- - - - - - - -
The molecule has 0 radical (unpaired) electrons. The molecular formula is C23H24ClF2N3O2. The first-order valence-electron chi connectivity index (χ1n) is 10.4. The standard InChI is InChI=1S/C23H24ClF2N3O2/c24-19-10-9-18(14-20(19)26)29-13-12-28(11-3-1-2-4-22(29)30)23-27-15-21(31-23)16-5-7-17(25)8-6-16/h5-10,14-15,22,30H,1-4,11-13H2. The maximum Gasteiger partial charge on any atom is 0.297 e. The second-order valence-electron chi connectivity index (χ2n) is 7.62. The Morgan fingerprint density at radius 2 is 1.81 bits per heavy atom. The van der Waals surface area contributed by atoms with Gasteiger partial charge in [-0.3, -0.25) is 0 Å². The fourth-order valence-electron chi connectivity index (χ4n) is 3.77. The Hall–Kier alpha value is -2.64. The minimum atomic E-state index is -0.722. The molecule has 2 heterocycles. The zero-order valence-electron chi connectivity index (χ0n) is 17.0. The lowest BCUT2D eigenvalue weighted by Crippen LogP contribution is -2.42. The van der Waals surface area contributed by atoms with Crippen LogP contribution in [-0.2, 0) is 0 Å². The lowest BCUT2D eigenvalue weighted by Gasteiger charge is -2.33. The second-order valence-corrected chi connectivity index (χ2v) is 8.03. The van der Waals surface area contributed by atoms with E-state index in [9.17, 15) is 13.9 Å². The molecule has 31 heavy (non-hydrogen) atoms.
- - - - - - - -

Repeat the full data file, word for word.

The molecule has 0 radical (unpaired) electrons. The molecular formula is C23H24ClF2N3O2. The first-order valence-electron chi connectivity index (χ1n) is 10.4. The standard InChI is InChI=1S/C23H24ClF2N3O2/c24-19-10-9-18(14-20(19)26)29-13-12-28(11-3-1-2-4-22(29)30)23-27-15-21(31-23)16-5-7-17(25)8-6-16/h5-10,14-15,22,30H,1-4,11-13H2. The maximum Gasteiger partial charge on any atom is 0.297 e. The second-order valence-electron chi connectivity index (χ2n) is 7.62. The Morgan fingerprint density at radius 2 is 1.81 bits per heavy atom. The van der Waals surface area contributed by atoms with Gasteiger partial charge in [-0.3, -0.25) is 0 Å². The fourth-order valence-electron chi connectivity index (χ4n) is 3.77. The Hall–Kier alpha value is -2.64. The minimum atomic E-state index is -0.722. The molecule has 2 heterocycles. The zero-order valence-electron chi connectivity index (χ0n) is 17.0. The lowest BCUT2D eigenvalue weighted by Crippen LogP contribution is -2.42. The van der Waals surface area contributed by atoms with Crippen LogP contribution in [-0.2, 0) is 0 Å². The lowest BCUT2D eigenvalue weighted by Gasteiger charge is -2.33. The second-order valence-corrected chi connectivity index (χ2v) is 8.03. The van der Waals surface area contributed by atoms with E-state index in [9.17, 15) is 13.9 Å². The molecule has 31 heavy (non-hydrogen) atoms.